Ken Gurnick describes it as…

This will be the fourth year of the developmental minicamp, which is designed to take the best and brightest of the farm system, accelerate their Major League arrival and aid acclimation to what they will encounter when they get there.

Yet DeJesus wasn’t invited. Nor was he given a token call-up last September, like Mitchell and several others were. It’s not that I don’t like DeJesus - far from it – it’s just that all the signs seem to be pointing in the wrong direction for him, and that he won’t be the second baseman in 2011. We’ll learn more about how he’s percieved when Kevin Goldstein, Baseball Prospectus prospect expert, publishes his Dodger system review on Tuesday.

MSTI’s 2009 in Review: Relievers, Part 3

Finally! This is the last player review segment of the year, and while I won’t pretend this one is the most interesting grouping of players you’ll read about all year, this whole series served its purpose. It allowed me to get some thoughts down on each player this year, and almost as importantly, helped fill some space between the end of the season and the start of the Hot Stove.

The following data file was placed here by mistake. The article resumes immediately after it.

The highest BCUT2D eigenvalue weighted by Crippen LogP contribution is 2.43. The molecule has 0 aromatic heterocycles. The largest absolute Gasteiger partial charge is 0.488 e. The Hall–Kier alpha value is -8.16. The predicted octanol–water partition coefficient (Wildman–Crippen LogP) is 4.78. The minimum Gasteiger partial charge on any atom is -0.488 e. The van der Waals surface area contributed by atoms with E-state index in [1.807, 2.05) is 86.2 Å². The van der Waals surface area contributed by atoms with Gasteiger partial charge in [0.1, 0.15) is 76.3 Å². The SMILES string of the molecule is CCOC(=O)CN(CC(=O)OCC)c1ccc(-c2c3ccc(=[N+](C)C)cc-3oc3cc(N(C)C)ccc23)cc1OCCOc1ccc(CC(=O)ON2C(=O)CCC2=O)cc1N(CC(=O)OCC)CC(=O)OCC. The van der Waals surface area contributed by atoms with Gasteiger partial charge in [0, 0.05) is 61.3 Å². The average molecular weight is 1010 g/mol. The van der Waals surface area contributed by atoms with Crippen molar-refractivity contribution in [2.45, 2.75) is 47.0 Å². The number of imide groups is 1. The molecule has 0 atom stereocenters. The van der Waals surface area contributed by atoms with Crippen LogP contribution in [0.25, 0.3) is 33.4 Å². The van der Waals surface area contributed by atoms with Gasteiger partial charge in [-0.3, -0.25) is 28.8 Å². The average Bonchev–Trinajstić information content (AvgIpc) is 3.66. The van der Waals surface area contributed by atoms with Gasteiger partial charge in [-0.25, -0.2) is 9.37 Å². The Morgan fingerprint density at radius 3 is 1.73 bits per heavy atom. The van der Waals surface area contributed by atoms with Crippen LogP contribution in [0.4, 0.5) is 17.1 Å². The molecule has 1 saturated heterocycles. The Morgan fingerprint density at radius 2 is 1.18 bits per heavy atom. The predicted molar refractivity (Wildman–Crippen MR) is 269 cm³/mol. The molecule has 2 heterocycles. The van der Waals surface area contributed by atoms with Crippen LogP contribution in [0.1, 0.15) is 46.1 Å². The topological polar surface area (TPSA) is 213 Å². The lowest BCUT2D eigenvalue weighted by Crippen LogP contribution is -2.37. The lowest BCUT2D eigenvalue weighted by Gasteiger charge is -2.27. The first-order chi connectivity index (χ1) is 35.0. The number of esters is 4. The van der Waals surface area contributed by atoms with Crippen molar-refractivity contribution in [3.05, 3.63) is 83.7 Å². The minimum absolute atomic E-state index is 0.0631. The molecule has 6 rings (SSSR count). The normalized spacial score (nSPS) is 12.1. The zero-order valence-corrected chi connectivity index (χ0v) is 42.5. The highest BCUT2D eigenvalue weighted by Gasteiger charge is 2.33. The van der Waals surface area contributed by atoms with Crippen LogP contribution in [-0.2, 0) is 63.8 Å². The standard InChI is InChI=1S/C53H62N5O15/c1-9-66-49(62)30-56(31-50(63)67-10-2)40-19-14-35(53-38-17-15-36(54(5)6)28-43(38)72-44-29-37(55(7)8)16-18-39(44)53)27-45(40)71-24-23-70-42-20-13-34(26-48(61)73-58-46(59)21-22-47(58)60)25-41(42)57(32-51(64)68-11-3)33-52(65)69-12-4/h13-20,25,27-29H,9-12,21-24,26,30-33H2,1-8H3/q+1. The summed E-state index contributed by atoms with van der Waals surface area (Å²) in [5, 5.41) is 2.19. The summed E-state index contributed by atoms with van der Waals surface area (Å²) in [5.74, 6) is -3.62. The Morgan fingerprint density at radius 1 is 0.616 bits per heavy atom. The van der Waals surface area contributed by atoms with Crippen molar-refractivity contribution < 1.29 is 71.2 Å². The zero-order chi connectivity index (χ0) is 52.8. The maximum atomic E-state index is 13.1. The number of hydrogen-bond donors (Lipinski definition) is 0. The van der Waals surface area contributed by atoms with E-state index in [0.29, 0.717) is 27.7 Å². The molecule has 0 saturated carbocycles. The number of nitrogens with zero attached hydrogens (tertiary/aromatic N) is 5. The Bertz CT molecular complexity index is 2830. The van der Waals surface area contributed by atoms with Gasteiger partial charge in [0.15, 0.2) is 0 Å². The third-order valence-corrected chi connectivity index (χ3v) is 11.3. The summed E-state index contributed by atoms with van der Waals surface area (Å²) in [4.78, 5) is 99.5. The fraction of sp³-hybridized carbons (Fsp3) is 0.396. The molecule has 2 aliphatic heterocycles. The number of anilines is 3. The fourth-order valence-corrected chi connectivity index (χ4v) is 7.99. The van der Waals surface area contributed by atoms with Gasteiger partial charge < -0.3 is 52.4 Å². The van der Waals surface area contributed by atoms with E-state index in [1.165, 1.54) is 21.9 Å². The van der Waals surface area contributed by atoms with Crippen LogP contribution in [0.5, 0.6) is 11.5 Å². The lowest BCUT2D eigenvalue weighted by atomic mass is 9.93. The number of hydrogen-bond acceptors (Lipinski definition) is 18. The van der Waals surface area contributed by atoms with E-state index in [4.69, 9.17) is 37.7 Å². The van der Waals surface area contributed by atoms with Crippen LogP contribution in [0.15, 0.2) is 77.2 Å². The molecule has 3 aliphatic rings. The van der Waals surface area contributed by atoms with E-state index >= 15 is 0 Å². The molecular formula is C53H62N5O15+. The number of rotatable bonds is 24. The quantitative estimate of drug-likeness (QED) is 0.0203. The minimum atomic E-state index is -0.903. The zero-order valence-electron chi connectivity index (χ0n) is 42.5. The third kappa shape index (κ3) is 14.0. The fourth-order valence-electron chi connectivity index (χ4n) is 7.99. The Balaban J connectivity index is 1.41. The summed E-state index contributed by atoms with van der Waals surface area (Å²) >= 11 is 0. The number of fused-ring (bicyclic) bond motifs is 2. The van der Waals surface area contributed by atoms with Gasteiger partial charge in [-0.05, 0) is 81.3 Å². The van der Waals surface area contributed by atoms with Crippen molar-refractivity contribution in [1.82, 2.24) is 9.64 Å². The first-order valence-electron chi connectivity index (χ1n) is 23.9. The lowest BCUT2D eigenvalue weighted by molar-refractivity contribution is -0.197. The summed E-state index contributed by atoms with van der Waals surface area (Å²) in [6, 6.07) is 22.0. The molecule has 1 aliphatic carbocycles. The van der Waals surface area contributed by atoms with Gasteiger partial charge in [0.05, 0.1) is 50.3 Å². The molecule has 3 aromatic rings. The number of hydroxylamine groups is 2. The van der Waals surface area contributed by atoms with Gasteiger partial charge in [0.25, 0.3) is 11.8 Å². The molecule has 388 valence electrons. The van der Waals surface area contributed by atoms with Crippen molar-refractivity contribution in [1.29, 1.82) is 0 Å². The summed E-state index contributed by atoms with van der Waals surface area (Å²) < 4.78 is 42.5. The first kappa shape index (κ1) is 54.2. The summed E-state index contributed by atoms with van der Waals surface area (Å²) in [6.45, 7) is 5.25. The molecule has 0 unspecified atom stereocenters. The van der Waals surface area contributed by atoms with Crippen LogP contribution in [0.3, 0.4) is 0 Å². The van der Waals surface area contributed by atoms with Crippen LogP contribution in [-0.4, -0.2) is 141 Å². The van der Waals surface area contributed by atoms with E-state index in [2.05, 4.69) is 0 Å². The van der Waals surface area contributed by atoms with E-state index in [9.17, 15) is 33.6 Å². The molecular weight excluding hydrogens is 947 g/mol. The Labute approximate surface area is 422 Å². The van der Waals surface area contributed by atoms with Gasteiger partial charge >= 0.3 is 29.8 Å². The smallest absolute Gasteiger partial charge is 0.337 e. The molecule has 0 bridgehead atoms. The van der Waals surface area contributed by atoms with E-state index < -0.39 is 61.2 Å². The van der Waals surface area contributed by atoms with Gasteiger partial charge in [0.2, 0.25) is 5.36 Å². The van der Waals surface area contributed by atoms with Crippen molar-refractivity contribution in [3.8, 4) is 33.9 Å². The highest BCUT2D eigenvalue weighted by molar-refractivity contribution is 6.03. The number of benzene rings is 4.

85toppscorywadeCory Wade (F)
(2-3, 5.53, 1.373 WHIP)

See Cory Wade in his picture over there? He looks sad. Sure, that’s a picture from 2008 (you can tell because of the 50th anniversary patch on his right arm), but maybe he just looks sad because he knows that his 2009 will in no way reflect his excellent 2008.

Really, Wade’s 2009 stands as glaring proof of two truisms: 1) that except for the best of the best, reliever performances are incredibly volatile year-to-year, and 2) Joe Torre tends to crush his new favorite toy like he’s Lennie in Of Mice and Men.

Thus, Wade’s problems were pretty clear this year. He couldn’t stay healthy (two trips to the DL for a right shoulder that bothered him even in 2008) and he wasn’t very good even when he was available (huge increases in BB/9 and WHIP, huge decrease in K/9). That being the case, part of his problems is that he was never as good as he seemed in 2008 – a .227 BABIP is completely unsustainable and was a large part of why the ERA that looked so good (2.27) was nowhere near what FIP said he should have been (3.78). This year, his luck completely changed, since the huge increase in BABIP to .294 helped turn an already lousy FIP (4.40) into a much worse ERA (5.57).

You have to wonder how much of the blame for his injuries should be heaped on Torre, because we tend to forget how much Wade was worked in 2008. Even in April, Kensai and I were both ringing the bell on this, as I said at the time